This Article supports the court's position that there is no state constitutional right to state funding of abortion. It focuses on three areas often neglected by appellate courts. First, this article will look at the legal environment in which the Constitution of 1868 was adopted. As of 1868, the law of North Carolina would have been hostile to a claim of a right to abortion or a right to state funding of abortion. Abortion rights litigants offer several state cases as precedent for their position. Next, this article will demonstrate that many of these cases are not persuasive or are distinguishable. Those few decided on state constitutional grounds include persuasive dissents or are based on logical fallacies. By focusing on state court decisions in favor of their position, abortion rights litigants misdirect the courts from the fact that the great majority of American states do not pay for state funded abortions, except to the very limited extent required by federal law, and have not suffered a known legal challenge on state constitutional grounds. And finally, the history of North Carolina's State Abortion Fund will be examined along with the term "medically necessary," often used by courts, in the context of abortion funding.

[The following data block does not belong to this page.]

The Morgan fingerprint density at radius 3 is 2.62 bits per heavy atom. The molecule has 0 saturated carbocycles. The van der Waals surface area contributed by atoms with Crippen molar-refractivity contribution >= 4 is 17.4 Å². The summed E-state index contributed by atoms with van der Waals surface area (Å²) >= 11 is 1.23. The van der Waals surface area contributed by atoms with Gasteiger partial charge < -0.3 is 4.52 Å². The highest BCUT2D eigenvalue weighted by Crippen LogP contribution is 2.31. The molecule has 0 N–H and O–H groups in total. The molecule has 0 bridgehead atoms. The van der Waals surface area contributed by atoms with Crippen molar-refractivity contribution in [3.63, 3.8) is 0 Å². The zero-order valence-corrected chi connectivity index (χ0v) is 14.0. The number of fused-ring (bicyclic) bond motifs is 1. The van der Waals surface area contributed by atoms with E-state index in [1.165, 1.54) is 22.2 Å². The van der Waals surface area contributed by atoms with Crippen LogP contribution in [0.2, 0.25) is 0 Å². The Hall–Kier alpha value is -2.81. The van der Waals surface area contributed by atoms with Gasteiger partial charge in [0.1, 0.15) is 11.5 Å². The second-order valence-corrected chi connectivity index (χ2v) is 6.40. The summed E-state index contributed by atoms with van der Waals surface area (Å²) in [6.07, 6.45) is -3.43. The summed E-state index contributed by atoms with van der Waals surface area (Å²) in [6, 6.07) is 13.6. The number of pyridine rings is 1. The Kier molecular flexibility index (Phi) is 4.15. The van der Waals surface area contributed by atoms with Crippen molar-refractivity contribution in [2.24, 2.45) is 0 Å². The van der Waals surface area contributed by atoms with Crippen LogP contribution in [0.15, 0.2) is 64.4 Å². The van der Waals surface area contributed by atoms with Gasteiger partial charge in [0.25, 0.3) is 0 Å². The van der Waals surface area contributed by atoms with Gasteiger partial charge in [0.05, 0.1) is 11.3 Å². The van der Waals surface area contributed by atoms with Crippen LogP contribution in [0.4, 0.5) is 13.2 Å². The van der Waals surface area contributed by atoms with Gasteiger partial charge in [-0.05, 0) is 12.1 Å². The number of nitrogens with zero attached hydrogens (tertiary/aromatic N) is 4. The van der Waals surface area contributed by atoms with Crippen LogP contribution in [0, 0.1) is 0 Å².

Paul Stam, The End of the North Carolina Abortion Fund, 22 Campbell L. Rev. 119 (1999).